Oh, and yes… three databases. One for development, one for tests (you
should embrace unit testing), and one for when you go live.
(production).


#4

On 6/21/07, Thufir removed_email_address@domain.invalid wrote:

alpha_beta require its own id for a primary key? If so, that’s what
drives me up the wall about Microsoft Access. Else, the option is to use
alpha_id, or beta_id, as the primary key. Either of those options seem
sub-optimal to my mind, and, really, the choice would be entirely
arbitrary. Unless, for consistency, it’s just the “first” one, which,
really, while predictable, is still arbitrary in that it’s no better than
the “second” one (alphabetically wise).

To add to what Brian said, yes, alphas_betas needs it’s own “id”
column. You’re right that RoR (ActiveRecord, really) doesn’t support
compound PK’s. AR will maintain the uniqueness, but you can add a
unique index on alpha_id, beta_id. (If the table is large, you should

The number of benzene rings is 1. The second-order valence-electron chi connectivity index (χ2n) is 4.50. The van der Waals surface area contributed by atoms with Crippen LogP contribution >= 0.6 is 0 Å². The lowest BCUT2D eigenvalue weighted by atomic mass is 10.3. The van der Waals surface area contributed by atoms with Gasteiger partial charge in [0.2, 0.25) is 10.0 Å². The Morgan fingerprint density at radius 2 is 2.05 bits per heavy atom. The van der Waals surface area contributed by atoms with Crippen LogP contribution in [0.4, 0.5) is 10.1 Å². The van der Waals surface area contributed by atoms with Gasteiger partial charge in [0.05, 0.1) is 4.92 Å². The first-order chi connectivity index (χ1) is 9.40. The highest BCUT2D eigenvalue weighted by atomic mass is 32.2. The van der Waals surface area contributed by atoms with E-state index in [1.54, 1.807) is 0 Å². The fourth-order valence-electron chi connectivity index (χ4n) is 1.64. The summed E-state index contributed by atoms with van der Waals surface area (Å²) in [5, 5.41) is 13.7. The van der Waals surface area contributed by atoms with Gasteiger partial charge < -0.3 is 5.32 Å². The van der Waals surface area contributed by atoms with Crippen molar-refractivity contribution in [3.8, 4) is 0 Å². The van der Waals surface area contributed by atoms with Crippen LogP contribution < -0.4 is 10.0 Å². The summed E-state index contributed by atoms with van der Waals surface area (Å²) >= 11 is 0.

index both columns for retrieval anyway.)

It won’t work to let alpha_id or beta_id be the PK, because there will
be duplicates of each (otherwise, it isn’t a many-many relation).

If you create your tables with migrations (which you should; a
migration stub is generated for you when you generate a model), you
don’t even specify the id column. Rails adds it for you.


#5

On Jun 21, 3:17 pm, “Brian H.” removed_email_address@domain.invalid wrote:

@Bob:

You don’t need an id column on the join table if it’s a
has_and_belongs_to_many association… you only need it with has_many
:through. I believe that habtm has it’s place for simple relationships.
However, it may be beneficial to use has_many :through in this case.

Just want to make sure the OP wasn’t getting confused by us :slight_smile:
[…]

Nope, I’m confused by the replies.

what’s with the has and belongs to? That exists only on the OOP side
of things, composition and inheritance, yes? it doesn’t exist in
databases, to my knowledge at least…

by the way, to my thinking, tables alpha and beta would have, say,
four fields each, for example, including the id field. The table with
the relation, alphas_betas, would, to my thinking, not need more than
two fields.